Hatchling output of leatherback turtles (Dermochelys coriacea) in the eastern Pacific fluctuates with the prevailing climatic conditions driven by El Niño Southern Oscillation (ENSO) in the region. During El Niño years, low levels of precipitation and high air temperatures result in lower hatchling production than during La Niña events, when precipitation levels are high4. Because high temperature and low precipitation negatively affect hatchling output, population declines are projected for this area as conditions become unfavorable for egg development and hatchling emergence throughout the 21st century16.
Our main objective was to analyze the effect of local climatic conditions on the hatchling output of leatherback turtles in a global manner. We additionally wanted to identify populations that could be more susceptible to climate change by using global climate model projections for each study site through the end of the 21st century. This information is particularly pertinent because the IUCN assessment of leatherback turtles recently changed from critically endangered to vulnerable but included regional assessments17. Whereas East Pacific and Southwest Indian subpopulations are still considered critically endangered due to low numbers of nesting females and declining trends, the Northwest Atlantic subpopulations are classified as least concern as populations are stable or increasing. If susceptibility to climate change differs among leatherback populations, future IUCN classifications should consider including this type of analysis in their assessments.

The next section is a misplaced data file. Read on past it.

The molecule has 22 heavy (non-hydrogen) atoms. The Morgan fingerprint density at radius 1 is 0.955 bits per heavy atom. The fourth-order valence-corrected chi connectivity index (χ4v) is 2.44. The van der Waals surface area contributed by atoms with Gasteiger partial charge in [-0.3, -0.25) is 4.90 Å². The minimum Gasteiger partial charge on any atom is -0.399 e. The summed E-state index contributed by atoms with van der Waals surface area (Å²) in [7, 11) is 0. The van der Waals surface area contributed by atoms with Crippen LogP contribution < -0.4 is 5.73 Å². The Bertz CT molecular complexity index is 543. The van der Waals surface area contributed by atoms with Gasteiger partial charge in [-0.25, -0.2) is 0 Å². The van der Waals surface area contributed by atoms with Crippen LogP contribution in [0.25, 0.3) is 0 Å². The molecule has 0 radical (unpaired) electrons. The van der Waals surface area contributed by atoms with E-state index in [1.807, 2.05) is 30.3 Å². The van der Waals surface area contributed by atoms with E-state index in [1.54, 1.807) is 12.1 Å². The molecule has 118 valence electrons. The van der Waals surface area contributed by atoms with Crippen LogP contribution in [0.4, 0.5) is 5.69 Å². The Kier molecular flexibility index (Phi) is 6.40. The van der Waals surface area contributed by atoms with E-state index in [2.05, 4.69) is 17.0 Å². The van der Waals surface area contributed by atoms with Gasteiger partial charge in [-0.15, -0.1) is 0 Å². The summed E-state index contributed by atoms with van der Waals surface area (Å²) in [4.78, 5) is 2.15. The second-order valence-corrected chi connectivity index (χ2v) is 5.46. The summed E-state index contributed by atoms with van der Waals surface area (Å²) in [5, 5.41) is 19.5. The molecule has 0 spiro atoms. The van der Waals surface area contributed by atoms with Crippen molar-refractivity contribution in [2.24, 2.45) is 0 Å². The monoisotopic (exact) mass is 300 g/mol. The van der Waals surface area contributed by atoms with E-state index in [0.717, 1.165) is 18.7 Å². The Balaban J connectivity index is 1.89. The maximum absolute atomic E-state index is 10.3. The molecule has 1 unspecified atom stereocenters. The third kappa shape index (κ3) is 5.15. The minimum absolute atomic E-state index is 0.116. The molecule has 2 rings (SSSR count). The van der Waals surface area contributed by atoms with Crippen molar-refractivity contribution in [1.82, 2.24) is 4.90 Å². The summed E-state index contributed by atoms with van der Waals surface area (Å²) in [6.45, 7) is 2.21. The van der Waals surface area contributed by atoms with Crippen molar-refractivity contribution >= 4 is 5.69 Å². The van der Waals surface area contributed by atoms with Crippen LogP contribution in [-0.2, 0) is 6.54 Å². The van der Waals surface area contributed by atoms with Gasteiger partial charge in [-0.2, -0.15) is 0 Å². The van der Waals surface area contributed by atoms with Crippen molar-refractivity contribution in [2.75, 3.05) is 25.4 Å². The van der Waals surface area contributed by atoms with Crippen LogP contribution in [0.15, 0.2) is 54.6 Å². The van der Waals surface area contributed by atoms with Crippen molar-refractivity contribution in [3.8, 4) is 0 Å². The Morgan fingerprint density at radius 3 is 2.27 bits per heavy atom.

There were significant differences in mean hatching success (one-way ANOVA, F = 15.269, p < 0.001) and mean emergence rate (F = 26.747, p < 0.001) between sites. The post-hoc test indicated that hatching success was significantly higher at the temperate site (Maputaland, mean ± SD: 0.80 ± 0.06), than at the tropical sites (Playa Grande: 0.46 ± 0.12, p < 0.001; Sandy Point: 0.64 ± 0.09, p < 0.01 and Pacuare: 0.59 ± 0.06, p < 0.01). There were also significant differences in hatching success between Sandy Point and Playa Grande (p < 0.001) and Pacuare and Playa Grande (p < 0.05), but not between the two Caribbean sites (Sandy Point and Pacuare, p = 0.584). Highest emergence rate was also registered for the temperate site (Maputaland: 0.97 ± 0.01), followed by Sandy Point (0.94 ± 0.02), Pacuare (0.91 ± 0.05) and Playa Grande (0.83 ± 0.06). Significant differences in emergence rate were found between Maputaland and Playa Grande (p = 0.001), Maputaland and Sandy Point (p < 0.05), and Playa Grande and Sandy Point (p < 0.05), but not between Pacuare and the other three sites (p = 0.358, p = 0.098, p = 0.0502 for comparisons with Sandy Point, Playa Grande and Maputaland respectively).
Effect of local climatic conditions on hatchling output